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New here and saying hello

mumskids

New member
Apr 21, 2021
2
0
Hello everyone,

New to this so not sure how much to put on - There are four siblings behind this username, we’re on here because our mum was diagnosed with Mixed Dementia last October. My mum lives with my sister and her four children, (one at uni, one at collage, 2 at primary school). You can imagine things get a little heated at times and although we all help as much as we can, its our sister that takes the brunt.

Our mum is 85 (86 next month) and seems to have lost all sense of time, smell, taste, memory and most tragically, self pride. This represents itself from waking up at 03:00 and waking everyone up or still awake at 01:00, constant eating (if we let her), not wanting to change her cloths, etc. She is on medication which thankfully controls her moods, prior to that, she could get very paranoid and aggressive. From what we understand about dementia, is that this is common, but still hard to see our mum in this state. Also she seems to have reverted back in time and regularly calls for her mum and her own siblings, again very sad to hear. I’ve asked if she’s in pain or in distress, she says no, just calling for them.

The big problem is her memory, this is most evident with food. She no sooner has finished eating (breakfast, lunch, dinner) and within minutes is asking for food and when we say she’s just eaten, she says she hasn’t.

If anyone has any advise on any of the points above, we would be very glad to hear from you :)
 

Sarasa

Volunteer Host
Apr 13, 2018
2,888
0
Hi @mumskids and welcome to Dementia Talking Point. All the things you've mentioned are very common with dementia, and your sister must be beginning to feel run ragged if she is coping with the demands of her mother and those of her children too.
Does your mother have carers coming in at all? If she doesn't now might be the time to start introducing them. If your mother would be self-funding (having over £23,500) in savings you could just find a good company and get that started. If she wouldn't be self-funding I'd contact social services and ask for a needs assessment for your mother and a carer's assessment for your sister.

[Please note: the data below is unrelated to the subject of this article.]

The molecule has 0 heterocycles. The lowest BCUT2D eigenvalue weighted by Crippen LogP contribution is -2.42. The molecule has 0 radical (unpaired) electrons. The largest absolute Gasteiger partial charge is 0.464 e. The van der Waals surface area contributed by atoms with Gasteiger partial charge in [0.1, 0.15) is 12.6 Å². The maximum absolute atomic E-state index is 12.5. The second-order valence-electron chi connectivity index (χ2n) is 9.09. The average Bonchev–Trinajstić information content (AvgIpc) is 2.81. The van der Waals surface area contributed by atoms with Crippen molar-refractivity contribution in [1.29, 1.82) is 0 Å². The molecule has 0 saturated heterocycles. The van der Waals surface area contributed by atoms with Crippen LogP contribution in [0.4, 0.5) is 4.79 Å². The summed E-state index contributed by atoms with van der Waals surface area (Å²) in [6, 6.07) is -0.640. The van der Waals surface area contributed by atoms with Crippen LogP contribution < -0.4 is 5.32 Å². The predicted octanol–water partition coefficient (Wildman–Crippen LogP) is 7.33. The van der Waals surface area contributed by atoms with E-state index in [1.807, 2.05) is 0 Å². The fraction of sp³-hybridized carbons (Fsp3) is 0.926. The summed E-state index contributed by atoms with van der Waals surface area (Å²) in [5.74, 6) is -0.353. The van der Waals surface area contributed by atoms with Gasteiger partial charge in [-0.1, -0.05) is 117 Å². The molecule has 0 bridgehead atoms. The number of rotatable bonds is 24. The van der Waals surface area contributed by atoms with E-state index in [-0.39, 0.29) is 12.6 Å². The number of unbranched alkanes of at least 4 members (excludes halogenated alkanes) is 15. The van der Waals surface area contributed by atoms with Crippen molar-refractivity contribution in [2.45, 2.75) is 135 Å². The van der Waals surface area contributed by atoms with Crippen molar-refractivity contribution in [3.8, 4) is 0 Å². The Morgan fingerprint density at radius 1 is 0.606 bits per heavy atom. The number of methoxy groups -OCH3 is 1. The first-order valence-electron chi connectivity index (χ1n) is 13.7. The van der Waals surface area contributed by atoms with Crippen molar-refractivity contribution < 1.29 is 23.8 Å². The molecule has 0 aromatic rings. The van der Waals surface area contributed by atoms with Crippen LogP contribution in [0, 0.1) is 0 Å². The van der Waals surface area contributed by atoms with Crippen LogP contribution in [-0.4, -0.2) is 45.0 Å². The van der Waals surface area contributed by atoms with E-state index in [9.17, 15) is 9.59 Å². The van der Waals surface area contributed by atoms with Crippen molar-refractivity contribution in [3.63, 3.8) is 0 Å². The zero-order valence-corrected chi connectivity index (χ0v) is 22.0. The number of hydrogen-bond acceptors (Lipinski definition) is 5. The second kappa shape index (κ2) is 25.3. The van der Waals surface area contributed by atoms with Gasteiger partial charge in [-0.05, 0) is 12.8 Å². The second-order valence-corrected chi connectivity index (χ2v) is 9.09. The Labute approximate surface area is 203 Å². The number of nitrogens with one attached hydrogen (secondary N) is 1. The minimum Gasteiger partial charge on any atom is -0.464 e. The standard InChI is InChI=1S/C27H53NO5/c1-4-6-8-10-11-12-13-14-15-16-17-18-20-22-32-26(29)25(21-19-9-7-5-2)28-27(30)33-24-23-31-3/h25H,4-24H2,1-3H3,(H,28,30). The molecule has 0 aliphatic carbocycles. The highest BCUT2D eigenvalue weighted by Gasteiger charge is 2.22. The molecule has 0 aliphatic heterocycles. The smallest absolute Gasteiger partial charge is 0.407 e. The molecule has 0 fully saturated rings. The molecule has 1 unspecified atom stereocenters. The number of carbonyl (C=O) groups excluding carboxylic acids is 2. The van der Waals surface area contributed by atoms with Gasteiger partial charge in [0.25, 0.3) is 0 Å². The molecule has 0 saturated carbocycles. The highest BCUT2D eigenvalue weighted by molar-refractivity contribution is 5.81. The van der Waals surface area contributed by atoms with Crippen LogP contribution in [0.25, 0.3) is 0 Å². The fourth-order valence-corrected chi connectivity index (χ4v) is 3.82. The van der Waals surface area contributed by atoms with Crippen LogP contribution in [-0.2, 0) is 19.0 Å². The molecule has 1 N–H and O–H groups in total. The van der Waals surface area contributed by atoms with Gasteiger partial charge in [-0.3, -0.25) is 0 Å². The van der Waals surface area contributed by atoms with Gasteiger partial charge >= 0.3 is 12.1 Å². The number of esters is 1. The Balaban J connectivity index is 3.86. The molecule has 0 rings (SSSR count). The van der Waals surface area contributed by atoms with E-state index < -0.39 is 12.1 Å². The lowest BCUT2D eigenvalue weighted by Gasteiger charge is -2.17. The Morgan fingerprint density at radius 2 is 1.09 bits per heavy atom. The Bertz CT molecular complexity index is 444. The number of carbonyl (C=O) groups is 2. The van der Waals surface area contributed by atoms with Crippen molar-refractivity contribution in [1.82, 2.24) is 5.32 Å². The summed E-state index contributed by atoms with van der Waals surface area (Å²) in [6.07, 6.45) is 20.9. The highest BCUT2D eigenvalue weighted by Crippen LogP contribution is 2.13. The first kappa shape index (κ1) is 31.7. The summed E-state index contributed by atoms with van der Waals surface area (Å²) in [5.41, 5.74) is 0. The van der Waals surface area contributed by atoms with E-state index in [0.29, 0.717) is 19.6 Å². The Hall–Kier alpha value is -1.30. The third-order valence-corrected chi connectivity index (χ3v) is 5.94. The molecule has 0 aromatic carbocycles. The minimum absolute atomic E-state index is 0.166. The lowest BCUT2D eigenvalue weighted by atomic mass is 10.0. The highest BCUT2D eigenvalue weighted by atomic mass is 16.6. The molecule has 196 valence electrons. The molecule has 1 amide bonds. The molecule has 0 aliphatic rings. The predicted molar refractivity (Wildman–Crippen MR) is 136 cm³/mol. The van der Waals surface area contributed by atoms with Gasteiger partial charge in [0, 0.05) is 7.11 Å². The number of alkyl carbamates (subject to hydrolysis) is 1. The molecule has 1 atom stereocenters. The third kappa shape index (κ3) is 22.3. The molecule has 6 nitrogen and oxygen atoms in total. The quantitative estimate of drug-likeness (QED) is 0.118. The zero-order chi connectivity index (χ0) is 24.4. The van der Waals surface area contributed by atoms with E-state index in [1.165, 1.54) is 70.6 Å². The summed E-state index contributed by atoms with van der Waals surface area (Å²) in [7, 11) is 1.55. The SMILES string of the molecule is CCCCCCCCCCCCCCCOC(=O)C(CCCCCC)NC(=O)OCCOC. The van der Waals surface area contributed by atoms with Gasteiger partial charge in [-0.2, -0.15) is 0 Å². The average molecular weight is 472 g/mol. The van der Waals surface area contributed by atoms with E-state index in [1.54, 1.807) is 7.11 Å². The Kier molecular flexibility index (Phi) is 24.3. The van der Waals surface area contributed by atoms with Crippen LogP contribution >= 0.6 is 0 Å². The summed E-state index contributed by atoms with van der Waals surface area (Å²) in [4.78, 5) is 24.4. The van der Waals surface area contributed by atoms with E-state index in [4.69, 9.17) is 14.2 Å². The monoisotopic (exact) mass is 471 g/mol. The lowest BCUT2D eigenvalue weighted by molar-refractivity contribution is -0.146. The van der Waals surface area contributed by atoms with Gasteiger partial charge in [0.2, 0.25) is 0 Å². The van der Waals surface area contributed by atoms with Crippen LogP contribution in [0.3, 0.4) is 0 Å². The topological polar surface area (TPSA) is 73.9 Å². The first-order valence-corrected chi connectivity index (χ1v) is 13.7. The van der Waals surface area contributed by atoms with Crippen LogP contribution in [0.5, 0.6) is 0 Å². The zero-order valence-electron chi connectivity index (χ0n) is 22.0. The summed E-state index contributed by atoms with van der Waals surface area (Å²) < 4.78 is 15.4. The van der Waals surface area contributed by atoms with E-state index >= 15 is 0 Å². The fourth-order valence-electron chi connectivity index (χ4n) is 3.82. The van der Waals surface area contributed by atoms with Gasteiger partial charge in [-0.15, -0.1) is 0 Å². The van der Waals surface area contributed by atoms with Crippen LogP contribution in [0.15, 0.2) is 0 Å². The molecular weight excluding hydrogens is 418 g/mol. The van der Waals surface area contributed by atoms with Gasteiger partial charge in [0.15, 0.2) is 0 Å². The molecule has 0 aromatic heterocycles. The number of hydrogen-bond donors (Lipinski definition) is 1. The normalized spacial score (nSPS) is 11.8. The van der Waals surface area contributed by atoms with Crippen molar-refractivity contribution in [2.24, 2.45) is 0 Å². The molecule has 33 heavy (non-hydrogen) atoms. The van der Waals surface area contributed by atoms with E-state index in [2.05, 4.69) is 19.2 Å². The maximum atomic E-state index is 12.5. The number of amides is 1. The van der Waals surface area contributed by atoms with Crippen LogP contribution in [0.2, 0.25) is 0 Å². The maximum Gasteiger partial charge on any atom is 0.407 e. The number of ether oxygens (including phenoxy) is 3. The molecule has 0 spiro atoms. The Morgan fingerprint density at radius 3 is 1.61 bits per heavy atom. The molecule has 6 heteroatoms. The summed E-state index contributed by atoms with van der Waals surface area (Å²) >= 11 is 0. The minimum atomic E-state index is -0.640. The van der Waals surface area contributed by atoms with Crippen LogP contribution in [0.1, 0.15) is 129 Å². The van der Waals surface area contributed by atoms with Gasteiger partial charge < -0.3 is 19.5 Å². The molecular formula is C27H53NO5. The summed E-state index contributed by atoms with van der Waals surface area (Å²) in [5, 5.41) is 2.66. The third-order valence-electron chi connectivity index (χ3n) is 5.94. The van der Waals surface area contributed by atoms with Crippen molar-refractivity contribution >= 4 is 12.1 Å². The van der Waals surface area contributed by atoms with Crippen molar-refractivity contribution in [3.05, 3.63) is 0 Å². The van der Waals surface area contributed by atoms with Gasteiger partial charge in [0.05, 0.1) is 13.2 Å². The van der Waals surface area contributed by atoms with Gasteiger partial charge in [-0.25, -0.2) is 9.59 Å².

Does anyone have Power of Attorney? It sounds that if you haven't your mother might be beyond agreeing to one, but you could apply to become her deputy. This Government site explains it all.
I'm also wondering if it is time to start considering a move to a care home. I know this is something families are often reluctant to do, but sometime the person with dementia (PWD) does much better in an environment where there is a routine and lots of carers on hand. Due to covid finding a home and visiting will be more difficult than it was, but things are easing off and hopefully care homes will be more open shortly.
I'm sure other people will be along shortly with their ideas. This is a very supportive place and you'll get lots of support and advice.
 

karaokePete

Registered User
Jul 23, 2017
6,030
0
N Ireland
Hello @mumskids, you are welcome here and I hope you find the forum to be a friendly and supportive place.

I hope you have time to take a good look around the site as it is a goldmine for information. When I first joined I read old threads for information but then found the AS Publications list and the page where a post code search can be done to check for support services in ones own area. If you are interested in these, clicking the following links will take you there

https://www.alzheimers.org.uk/get-support/publications-factsheets-full-list

https://www.alzheimers.org.uk/find-support-near-you

You will see that there are Factsheets that will help with things like getting care needs assessments, deciding the level of care required and sorting out useful things like Wills, Power of Attorney etc., if any of that hasn't already been done. There is also a Dementia Guide in the list.